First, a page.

400 tonnes of CO2 emissions saved through bike logistics in 2020
Cycle logistics prevents CO2 emissions and thus protects the environment. By 2020, logisticians have saved 400 tonnes of polluting emissions by switching to cycling. This is the equivalent of around 100 light commercial vehicles being allowed to stand still. Thus, the 1.6 million kilometres cycled by muscle power and with electric power assistance last year make a significant contribution to the Climate Protection Programme 2030, which the Federal Government decided on 9 October 2019.
Study on the current situation of bicycle logistics
This is the conclusion of the Industry Report 2021 by the German Cycle Logistics Association, which surveyed 48 industry players over a period of about three weeks at the beginning of the year. The participation was anonymous, answers were collected by a questionnaire. The evaluation was carried out by the Institute for Logistics and Material Flow Technology at Otto von Guericke University Magdeburg.
Dynamic bike logistics on a clear growth path
In addition to a positive impact on the environment, the study shows further trends in bicycle logistics. Thus, the industry is a dynamic job engine - also due to its role as a system-relevant service provider in the Corona pandemic. Currently, 2,600 people are employed here, and last year they produced around 10,000 trailers, i.e. combinations of bicycles and cargo bikes. With a turnover of 76 million euros, the business - in contrast to other mobility sectors - is still microscopically small, but clearly on a growth path. 75 percent of the respondents expect an increase in turnover in 2021. And another 68 percent expect an increase in the number of employees.
STVZO could restrict growth
But difficulties also affect the industry, as the study shows. For example, there is currently a discussion about the legal classification of cargo bikes. In principle, the legal limits up to which a cargo bike counts as a bicycle should be defined in a much more restrictive way. If this definition is seen too strictly, there is a danger that cargo bikes will become uneconomical for many applications. However, in order for cargo bikes to be able to replace even more small cars in the future and thus avoid CO2 emissions, they must enable high payloads and transport volumes, in other words: be longer than a bicycle. Manufacturers - including VSC Bike - are already working on innovative models here. However, these could collide with the Road Traffic Licensing Regulations (Straßenverkehrs-Zulassungs-Ordnung, STVZO), which specify the length of bicycles at four metres in § 30a paragraph 3. "Here, the federal government should send a clear signal for environmental protection, remove the length limit in the STVZO and thus promote the production of innovative models of bicycle and cargo bike," says Raik Vollmann, Managing Director of VSC Bike GmbH.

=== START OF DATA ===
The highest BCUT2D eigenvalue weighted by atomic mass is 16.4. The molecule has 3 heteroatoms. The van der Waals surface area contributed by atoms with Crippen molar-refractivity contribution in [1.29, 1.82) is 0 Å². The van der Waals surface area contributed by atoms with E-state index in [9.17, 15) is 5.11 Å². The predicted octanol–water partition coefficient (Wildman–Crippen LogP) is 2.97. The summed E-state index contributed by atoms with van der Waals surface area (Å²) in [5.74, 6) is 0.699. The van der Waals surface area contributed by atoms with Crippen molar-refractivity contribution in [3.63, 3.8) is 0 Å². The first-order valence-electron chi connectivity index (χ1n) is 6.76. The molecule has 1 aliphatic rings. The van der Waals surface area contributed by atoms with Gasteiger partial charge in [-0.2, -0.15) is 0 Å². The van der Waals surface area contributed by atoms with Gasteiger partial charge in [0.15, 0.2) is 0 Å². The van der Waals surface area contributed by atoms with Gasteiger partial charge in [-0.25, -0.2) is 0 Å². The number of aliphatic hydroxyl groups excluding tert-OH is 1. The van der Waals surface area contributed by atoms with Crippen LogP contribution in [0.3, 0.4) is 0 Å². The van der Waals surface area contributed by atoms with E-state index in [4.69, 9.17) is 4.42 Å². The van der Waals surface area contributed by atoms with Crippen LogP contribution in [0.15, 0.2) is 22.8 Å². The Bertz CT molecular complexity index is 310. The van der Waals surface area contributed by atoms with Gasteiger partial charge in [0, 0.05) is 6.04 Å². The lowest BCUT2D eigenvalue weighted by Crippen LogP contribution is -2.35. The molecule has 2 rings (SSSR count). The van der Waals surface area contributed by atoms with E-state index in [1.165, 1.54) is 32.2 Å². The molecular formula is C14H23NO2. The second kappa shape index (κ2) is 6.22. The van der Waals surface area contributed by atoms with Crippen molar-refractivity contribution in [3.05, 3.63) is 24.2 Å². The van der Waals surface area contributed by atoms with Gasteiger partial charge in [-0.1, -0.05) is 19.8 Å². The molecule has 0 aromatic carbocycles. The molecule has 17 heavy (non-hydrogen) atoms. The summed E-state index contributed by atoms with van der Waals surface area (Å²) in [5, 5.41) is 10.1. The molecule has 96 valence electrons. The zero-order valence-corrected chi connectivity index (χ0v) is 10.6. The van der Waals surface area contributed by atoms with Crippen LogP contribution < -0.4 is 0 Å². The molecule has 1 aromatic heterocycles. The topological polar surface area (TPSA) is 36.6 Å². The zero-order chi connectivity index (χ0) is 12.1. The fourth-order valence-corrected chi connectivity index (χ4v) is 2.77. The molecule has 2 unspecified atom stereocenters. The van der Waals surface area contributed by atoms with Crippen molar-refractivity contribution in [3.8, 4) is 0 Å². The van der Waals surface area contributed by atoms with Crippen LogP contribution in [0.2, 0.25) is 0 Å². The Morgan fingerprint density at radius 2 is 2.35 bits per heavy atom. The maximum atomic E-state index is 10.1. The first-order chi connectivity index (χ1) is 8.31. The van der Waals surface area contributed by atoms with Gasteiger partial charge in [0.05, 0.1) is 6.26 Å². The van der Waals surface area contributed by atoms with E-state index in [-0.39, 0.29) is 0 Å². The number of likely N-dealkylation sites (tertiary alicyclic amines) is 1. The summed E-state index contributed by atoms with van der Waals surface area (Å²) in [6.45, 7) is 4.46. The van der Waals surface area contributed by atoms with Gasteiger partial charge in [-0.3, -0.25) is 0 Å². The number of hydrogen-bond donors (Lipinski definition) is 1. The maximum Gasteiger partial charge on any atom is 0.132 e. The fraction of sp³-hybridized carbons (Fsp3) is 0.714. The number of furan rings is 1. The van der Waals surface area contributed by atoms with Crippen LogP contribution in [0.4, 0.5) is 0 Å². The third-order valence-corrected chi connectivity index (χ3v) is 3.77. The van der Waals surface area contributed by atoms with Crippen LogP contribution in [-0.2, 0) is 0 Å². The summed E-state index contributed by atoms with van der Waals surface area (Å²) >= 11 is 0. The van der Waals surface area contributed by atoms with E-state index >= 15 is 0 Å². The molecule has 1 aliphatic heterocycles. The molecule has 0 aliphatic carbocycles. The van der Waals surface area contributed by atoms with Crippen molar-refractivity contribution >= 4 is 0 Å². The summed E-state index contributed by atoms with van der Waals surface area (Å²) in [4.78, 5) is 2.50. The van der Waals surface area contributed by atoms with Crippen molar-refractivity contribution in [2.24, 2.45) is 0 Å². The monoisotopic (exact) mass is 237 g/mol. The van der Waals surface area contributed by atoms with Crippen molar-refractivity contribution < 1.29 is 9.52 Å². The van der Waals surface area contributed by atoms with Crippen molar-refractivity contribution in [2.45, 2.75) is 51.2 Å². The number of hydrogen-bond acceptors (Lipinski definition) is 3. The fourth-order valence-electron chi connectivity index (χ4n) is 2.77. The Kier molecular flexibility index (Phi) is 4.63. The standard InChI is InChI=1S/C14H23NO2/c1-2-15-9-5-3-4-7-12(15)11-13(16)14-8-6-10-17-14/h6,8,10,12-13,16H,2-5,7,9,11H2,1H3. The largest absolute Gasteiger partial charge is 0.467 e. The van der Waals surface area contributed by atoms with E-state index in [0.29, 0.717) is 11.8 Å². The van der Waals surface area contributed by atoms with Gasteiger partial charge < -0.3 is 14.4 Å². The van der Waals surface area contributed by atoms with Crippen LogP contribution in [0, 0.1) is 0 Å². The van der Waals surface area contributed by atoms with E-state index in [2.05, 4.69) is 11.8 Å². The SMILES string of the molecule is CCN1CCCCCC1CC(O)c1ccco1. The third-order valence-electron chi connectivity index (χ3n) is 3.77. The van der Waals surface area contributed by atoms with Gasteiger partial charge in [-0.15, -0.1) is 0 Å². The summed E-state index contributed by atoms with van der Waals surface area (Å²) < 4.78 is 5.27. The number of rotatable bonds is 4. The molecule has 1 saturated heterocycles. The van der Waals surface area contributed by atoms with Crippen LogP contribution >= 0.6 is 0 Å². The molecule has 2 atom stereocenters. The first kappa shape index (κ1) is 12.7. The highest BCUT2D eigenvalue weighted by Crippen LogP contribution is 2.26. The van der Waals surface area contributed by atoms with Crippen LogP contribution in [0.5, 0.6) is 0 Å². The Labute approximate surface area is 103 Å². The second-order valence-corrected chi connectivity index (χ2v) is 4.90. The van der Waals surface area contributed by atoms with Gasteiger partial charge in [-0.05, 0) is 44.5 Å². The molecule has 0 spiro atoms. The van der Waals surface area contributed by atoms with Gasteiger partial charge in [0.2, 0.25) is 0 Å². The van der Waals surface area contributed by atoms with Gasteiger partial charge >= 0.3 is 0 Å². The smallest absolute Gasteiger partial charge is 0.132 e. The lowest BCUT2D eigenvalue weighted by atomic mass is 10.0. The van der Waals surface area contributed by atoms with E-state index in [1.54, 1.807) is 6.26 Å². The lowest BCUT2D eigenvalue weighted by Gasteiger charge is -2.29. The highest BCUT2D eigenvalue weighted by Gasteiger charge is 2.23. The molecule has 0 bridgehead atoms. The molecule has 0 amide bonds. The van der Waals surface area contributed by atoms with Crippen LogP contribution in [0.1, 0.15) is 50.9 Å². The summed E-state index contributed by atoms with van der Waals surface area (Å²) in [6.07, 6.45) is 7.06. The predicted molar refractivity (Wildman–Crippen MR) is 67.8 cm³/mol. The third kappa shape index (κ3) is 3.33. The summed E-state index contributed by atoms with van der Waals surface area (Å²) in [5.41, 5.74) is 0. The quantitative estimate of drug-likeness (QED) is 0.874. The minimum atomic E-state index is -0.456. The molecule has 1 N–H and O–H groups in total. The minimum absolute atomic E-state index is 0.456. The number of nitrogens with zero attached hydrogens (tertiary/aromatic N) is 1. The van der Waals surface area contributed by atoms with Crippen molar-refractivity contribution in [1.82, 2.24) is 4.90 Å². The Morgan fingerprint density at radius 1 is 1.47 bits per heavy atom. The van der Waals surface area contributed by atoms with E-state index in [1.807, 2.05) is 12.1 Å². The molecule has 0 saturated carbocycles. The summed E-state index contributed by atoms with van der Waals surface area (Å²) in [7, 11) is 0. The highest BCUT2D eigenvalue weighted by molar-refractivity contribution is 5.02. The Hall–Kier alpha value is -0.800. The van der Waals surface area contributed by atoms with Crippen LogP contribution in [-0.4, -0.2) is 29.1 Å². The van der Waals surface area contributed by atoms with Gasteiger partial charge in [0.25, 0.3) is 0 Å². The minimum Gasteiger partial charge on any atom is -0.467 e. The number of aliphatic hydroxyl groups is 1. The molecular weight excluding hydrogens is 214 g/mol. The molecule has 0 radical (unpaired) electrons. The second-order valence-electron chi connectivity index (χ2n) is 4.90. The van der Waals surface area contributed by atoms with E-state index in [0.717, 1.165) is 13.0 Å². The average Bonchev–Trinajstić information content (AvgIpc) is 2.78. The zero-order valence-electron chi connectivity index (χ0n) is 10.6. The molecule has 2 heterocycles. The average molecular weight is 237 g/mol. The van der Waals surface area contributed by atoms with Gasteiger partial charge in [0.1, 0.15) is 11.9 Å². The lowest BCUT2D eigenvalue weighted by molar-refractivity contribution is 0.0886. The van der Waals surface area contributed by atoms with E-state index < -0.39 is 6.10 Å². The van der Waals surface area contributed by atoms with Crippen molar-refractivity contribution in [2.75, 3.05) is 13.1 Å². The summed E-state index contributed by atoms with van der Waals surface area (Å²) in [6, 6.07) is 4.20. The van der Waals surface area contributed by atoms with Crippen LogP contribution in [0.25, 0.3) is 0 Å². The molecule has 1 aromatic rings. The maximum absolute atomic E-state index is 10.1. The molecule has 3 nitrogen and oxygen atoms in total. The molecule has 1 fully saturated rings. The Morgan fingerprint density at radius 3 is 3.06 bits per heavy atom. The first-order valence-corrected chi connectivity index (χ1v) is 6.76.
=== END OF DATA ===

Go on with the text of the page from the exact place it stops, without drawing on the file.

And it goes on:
Clear commitment of the federal government
With regard to the acquisition of cargo bikes, the federal government has already made a clear commitment to cargo bikes with the new funding guideline of 1 March 2021. This trend must be continued, because logistics has been growing at an above-average rate for many years. According to the industry report, cycle logistics has the potential to take over around 30 percent of the market share of deliveries in urban areas. In order for the industry to achieve this and continue to work towards reaching the climate goals of the federal government, it needs a change in the current conditions. Here, above all, urban development is called upon, because the expansion of the bicycle infrastructure with cycle path networks of at least two metres in width is essential. The introduction of a congestion charge - already successfully implemented in London, Stockholm, Milan and Gothenburg - could give cycle logistics an additional boost. Then the industry will achieve significantly more than the 400 tonnes reduction in CO2 emissions achieved in 2020.
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